Phillips takes a step forward on his sophomore LP, though nothing supplants “Home”
“Searchlight” opens Behind the Light abruptly and somewhat indistinctly. The folk rumination kicks off the track, instantly channeling Phillips’ “Home”and of course one ubiquitous Mumford & Sons. Not long after the layers of acoustic guitar and banjos, Phillips begins singing. The thinking isn’t bad given the scope of the said hit, but also, the likelihood of replicating “Home” is a steep one. “Searchlight” doesn’t end up being a bad joint once it settles in, but I’m not sure that it’s more effective than previous opener, “Man on the Moon”. The pieces are here, but how memorable “Searchlight” is ultimate, well, time will only tell.
If there was one thing that “Searchlight” did proficiently for Behind the Light, it was how much enthusiasm it delivered over its coarse. Single “Raging Fire” picks up right where “Searchlight” leaves off, chocked full to the brim with enthusiasm. Vocally, Phillips is well suited for this cut, handling the melody much more capably then he did at times on his stint on American Idol. “Raging Fire” is by no means the second coming, but like “Searchlight”, the pieces are in place and it works soundly, if not necessarily being remarkable or earth-shattering. If nothing else, the strings are nice touch, as is the overall gargantuan sound.
“Inside your hand it holds the question to it all,” sings Phillips, “You start to pull the trigger, you start to pull the trigger.” “Trigger” continues to carry the weight of rhythmic, layered guitars, always evoking the folk cues. Predictably, the chorus has an anthem-like quality, with electric guitar seizing the charge. While it rocks on the refrain, early on at least, Phillips vocals are slightly covered within the wall of sound production (though he still delivers with grit). By the bridge where emotion is incredibly high, the decipherability of the lyrics seems to be an afterthought. Phillips is able to break loose by the final chorus where he extends his range, but perhaps “Trigger” is even a bit too manic despite what it’s title suggests. Still, if nothing else latches, the simplistic chorus is catchy (and powerful).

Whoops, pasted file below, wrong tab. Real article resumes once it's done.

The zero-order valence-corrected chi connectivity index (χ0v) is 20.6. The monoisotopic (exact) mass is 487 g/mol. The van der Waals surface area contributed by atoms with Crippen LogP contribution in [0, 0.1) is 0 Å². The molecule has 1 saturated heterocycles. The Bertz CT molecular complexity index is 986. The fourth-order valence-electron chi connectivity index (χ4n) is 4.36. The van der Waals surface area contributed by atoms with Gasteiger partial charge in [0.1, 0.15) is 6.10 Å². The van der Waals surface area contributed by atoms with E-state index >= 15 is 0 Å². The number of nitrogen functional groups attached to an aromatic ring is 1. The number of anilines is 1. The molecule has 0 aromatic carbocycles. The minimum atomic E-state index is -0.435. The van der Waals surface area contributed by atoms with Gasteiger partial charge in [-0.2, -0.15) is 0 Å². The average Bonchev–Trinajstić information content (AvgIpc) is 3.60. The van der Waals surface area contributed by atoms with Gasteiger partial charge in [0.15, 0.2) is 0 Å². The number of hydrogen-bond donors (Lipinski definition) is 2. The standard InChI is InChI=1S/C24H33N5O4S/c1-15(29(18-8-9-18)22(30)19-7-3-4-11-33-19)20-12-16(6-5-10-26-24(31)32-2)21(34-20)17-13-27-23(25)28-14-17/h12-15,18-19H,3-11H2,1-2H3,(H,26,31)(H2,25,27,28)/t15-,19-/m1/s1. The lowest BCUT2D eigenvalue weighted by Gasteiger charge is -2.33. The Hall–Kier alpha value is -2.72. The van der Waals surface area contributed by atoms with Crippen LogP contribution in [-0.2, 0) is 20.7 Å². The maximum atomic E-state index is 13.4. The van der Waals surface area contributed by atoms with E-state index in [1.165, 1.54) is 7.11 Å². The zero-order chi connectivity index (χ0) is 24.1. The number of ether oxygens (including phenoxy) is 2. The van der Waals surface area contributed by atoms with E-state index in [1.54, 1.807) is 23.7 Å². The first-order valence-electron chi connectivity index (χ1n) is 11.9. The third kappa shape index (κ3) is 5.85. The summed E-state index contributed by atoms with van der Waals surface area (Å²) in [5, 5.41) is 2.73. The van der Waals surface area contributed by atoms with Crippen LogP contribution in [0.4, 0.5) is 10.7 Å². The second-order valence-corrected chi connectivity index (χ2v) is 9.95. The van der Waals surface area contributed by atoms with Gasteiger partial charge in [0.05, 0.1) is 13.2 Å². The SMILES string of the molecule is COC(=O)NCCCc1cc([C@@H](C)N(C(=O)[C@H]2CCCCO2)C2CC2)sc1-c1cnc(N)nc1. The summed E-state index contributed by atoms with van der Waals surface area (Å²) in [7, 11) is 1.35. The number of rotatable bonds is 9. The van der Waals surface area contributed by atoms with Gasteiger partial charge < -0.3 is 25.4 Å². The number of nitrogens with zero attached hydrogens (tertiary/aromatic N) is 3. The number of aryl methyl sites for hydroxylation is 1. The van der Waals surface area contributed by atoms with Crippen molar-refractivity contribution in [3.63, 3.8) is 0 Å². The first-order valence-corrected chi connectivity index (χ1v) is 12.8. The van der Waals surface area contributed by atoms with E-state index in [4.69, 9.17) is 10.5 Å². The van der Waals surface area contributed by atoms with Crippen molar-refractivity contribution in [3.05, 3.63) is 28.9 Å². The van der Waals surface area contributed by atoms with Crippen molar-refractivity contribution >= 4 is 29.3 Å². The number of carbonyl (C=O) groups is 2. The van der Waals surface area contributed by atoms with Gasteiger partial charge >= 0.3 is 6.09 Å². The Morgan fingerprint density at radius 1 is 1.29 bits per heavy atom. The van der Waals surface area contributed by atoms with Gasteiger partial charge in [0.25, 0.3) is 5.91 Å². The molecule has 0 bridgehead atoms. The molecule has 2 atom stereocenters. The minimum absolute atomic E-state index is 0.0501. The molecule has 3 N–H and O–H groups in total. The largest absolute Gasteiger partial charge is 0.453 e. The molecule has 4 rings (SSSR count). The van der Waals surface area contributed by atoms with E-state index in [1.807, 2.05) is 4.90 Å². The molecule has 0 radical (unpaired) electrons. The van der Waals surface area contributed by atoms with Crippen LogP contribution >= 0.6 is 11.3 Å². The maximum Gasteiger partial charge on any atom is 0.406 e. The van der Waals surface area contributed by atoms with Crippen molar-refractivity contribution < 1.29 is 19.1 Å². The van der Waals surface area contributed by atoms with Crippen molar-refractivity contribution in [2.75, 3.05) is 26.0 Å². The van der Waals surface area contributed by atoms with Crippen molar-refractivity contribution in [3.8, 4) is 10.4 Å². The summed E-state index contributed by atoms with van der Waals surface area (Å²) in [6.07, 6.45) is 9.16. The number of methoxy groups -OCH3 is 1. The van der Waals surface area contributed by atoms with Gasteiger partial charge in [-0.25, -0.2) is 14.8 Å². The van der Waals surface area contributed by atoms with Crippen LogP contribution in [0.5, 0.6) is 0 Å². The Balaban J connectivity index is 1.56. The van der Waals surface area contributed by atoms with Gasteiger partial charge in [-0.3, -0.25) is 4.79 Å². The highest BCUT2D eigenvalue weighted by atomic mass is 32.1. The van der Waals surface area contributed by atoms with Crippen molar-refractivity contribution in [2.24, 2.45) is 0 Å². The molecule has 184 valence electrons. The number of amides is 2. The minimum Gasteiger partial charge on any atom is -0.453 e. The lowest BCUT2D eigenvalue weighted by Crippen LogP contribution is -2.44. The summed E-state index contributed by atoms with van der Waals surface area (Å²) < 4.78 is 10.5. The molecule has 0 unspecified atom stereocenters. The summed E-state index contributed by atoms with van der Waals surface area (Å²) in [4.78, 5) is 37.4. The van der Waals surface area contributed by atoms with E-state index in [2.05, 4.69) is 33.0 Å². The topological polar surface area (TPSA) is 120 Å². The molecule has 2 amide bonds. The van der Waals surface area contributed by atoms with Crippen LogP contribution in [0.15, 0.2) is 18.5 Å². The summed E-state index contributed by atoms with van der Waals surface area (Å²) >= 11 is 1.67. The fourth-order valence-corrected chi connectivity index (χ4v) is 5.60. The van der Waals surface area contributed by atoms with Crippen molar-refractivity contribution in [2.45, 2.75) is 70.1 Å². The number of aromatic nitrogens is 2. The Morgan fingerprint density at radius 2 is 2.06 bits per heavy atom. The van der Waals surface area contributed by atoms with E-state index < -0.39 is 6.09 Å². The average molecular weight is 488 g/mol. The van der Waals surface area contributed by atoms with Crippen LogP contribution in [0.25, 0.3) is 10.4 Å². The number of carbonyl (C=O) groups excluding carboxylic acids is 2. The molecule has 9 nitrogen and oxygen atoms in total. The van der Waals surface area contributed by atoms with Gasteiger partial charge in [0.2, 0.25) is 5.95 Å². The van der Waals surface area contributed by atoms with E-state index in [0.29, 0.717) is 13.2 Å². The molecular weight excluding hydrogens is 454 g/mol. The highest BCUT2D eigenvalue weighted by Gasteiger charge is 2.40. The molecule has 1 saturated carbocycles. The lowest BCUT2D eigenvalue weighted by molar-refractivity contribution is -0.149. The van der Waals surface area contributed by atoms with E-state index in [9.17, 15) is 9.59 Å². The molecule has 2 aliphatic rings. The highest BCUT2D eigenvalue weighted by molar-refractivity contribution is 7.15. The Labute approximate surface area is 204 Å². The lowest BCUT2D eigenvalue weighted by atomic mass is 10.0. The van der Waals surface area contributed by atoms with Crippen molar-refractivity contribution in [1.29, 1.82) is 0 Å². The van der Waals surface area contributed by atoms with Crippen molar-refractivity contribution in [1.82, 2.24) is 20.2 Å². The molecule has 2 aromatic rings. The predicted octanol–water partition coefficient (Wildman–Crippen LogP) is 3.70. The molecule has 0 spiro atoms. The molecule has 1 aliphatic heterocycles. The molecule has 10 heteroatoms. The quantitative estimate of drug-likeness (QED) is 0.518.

“Lead On” keeps things moving right along, apparently an M.O. of Behind the Lights’ overall script. To the credit of this particular cut, the predictably big chorus is a notch subtler than that of “Trigger”, allowing for more of the Phillip’s pipes to shine without overwrought production. “You make your way through the fire / I stand inside and I get burned,” he sings on the chorus. “…I can’t quit you / and I’m fine with being used / so lead on, lead on and I’ll follow.” “Lead On” is nothing new in theme, but PP2 definitely gets his point across – Girrrrrrl, you better lead on!
“Alive Again” proceeds, featuring an excellent harmonic progression. Obviously with the continued affinity for guitar layering, the chords are easily perceptible to the ear, a pro here. The song itself isn’t as grand as its ambitions you might say. Sure, the chorus rouses through its forte plus dynamic levels and Phillips’ yearning vocals, but the song feels as if somewhere in the developmental stage it’s missing something. Like most of Behind the Light, it’s not bad, but I’m also not quite sure it reaches a label as being truly ‘great’ either. The other thing that might slightly hinder “Alive Again” is that thematically, it’s not that far removed from “Lead On” which arrived right in front of it.